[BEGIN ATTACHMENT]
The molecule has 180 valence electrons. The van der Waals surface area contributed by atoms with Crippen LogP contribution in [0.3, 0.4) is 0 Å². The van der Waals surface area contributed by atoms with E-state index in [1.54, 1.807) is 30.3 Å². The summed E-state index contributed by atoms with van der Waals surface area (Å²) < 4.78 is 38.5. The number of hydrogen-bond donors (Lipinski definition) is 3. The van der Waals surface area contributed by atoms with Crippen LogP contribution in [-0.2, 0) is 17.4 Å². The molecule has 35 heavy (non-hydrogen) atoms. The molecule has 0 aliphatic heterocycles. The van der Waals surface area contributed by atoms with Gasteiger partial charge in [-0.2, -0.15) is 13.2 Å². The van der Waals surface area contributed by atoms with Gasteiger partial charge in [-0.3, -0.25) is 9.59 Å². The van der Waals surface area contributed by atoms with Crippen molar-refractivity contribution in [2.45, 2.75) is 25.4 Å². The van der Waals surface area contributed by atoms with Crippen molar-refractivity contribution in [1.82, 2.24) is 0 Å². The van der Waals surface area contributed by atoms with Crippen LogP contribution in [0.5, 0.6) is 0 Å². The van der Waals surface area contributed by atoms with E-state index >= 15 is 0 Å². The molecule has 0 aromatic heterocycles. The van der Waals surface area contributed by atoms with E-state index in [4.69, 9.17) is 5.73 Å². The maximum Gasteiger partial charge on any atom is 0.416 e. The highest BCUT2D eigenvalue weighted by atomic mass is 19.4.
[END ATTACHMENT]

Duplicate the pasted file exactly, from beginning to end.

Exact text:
The molecule has 180 valence electrons. The van der Waals surface area contributed by atoms with Crippen LogP contribution in [0.3, 0.4) is 0 Å². The van der Waals surface area contributed by atoms with E-state index in [1.54, 1.807) is 30.3 Å². The summed E-state index contributed by atoms with van der Waals surface area (Å²) < 4.78 is 38.5. The number of hydrogen-bond donors (Lipinski definition) is 3. The van der Waals surface area contributed by atoms with Crippen LogP contribution in [-0.2, 0) is 17.4 Å². The molecule has 35 heavy (non-hydrogen) atoms. The molecule has 0 aliphatic heterocycles. The van der Waals surface area contributed by atoms with Gasteiger partial charge in [-0.2, -0.15) is 13.2 Å². The van der Waals surface area contributed by atoms with Gasteiger partial charge in [-0.3, -0.25) is 9.59 Å². The van der Waals surface area contributed by atoms with Crippen molar-refractivity contribution in [2.45, 2.75) is 25.4 Å². The van der Waals surface area contributed by atoms with Crippen molar-refractivity contribution in [1.82, 2.24) is 0 Å². The van der Waals surface area contributed by atoms with Crippen LogP contribution in [0.5, 0.6) is 0 Å². The van der Waals surface area contributed by atoms with E-state index >= 15 is 0 Å². The molecule has 0 aromatic heterocycles. The van der Waals surface area contributed by atoms with E-state index in [4.69, 9.17) is 5.73 Å². The maximum Gasteiger partial charge on any atom is 0.416 e. The highest BCUT2D eigenvalue weighted by atomic mass is 19.4.